In this interview, Bin Jiang discusses how he discovered Christopher Alexander’s ideas, how these ideas foresaw Google PageRank before Google, how they are more profound than Benoit Mandelbrot’s fractals, about their connections to scientific discovery, and how his own pioneering mathematical work directly applies to projects at Building Beauty.
David Getzin: What are some of your ideas for the school? How did you come across Christopher Alexander’s ideas?
Bin Jiang: I came across The Nature of Order through reading Nikos Salingaros’ papers and books, so I ordered the four-volume book in my school library when it was first published. But I did not read it in detail until around 2008 after I have studied urban street networks for more than 10 years, and published many papers on street hierarchies, power laws, and traffic flow prediction, very much along the line of statistical physics.
To be honest, The Nature of Order is not an easy reading for me, particularly at the very beginning. However, as soon as I started to capture Alexander’s ideas – his profound thought in design, I could not stop, so I read all his previous works: about 16 books and many other papers and reports as much as I can get. From my experiance, his works should be read as a whole rather than fragmented pieces. As I remarked in one of my papers, Alexander’s living geometry is more profound than Benoit Mandelbrot’s fractal geometry; fractal geometry is mainly for understanding complexity, while living geometry for creating complex or living structures.
Now I can link my quantitative studies on cities to Alexander’s theory of centers or living geometry. For example, there are two fundamental laws of geography: Scaling law of far more small things than large ones, and Tobler’s law of more or less similar things, which is also referred to as the first law of geography formulated by Waldo Tobler in the 1970s: “everything is related to everything else, but near things are more related than distant things”. The scaling law can be more truly rephrased as the scaling hierarchy of numerous smallest, a very few largest, and some in between the smallest and the largest. In fact, scaling law is essentially about differentiation – one of the two design principles embedded in Alexander’s 15 geometric or transformation properties. The other design principle adaptation is in line with Tobler’s law. These two laws can be said to be those of living structure, which inheres in space across scales ranging from the Planck length (10^-43 m) to the scale of the universe itself (10^27 m). These design principles, or laws of living structures, can be directly applied to design of our built environment. These are also some of my ideas for the buildingbeauty school.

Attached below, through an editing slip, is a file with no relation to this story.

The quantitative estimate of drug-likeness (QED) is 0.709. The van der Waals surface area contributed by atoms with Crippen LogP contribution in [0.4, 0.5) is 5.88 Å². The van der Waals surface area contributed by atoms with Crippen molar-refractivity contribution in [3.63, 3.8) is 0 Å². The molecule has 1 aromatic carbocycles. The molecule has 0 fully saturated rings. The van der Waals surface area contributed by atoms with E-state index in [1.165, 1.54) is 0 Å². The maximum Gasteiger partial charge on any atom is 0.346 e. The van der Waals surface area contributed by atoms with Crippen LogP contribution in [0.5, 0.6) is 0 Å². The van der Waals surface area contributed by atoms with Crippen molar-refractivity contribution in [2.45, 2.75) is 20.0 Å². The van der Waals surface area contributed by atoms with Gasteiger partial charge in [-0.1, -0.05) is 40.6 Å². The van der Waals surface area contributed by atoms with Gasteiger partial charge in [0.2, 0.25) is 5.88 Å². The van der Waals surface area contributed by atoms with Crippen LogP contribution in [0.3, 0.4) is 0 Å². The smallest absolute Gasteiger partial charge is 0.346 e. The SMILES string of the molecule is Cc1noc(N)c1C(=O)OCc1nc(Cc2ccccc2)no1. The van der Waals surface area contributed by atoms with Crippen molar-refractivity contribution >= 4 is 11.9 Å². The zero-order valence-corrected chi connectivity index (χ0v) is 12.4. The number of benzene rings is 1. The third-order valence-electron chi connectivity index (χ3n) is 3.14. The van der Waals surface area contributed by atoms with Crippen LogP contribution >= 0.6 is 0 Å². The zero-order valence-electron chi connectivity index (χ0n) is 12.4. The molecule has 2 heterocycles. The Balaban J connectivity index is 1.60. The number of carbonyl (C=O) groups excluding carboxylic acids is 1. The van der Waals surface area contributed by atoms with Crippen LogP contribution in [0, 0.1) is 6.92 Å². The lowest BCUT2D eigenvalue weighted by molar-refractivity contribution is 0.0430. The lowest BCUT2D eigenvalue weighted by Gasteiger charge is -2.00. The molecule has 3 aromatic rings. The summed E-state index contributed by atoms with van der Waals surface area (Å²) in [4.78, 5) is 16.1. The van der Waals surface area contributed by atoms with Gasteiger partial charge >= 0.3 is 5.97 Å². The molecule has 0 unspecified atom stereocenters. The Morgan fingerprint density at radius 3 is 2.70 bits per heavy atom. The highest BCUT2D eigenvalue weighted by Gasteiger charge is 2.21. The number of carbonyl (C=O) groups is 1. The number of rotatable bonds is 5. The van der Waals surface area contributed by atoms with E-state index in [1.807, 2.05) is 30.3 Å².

David Getzin: Could you summarize about your views on how Google PageRank and The Nature of Order connect?
Bin Jiang: This is a very deep question! We know PageRank is a key technology behind the phenomenal success of Google. In my paper entitled “Wholeness as a hierarchical graph to capture the nature of space”, I developed, based on Alexander’s definition of wholeness, a mathematical model of wholeness or life or beauty. In the model, I combined a topological representation of space and PageRank metric in order to measure or quantify degree of wholeness or life or beauty. The power of PageRank lies on its recursive definition: an important page is one to which many important pages point. As an example, to ask how important a person is, you must know how important the friends are, the friends of these friends, and the friends’ friends’ friends, and so on until virtually all people on the planet are considered. Alexander defined wholeness or life or beauty also in a recursive manner; see an Appendix in Book 1 of The Nature of Order – a beautiful center is one which many beautiful centers support. Here I would like to point out a fact that Alexander had the very first edition of The Nature Order in 1981, one year before his famous debate with Peter Eisenman at Harvard. Although Google’s PageRank idea was initially taken from the literature around the 1980s, Alexander independently developed this idea of mathematics, by which I mean that the recursive definition of wholeness or life or beauty is really original.
David Getzin: Does it sound right to you that because of PageRank deals with hyperlinks, architectural spaces that share proximity are related in terms of how they enhance each other or not? (This leads to discussion of Strong Centers.)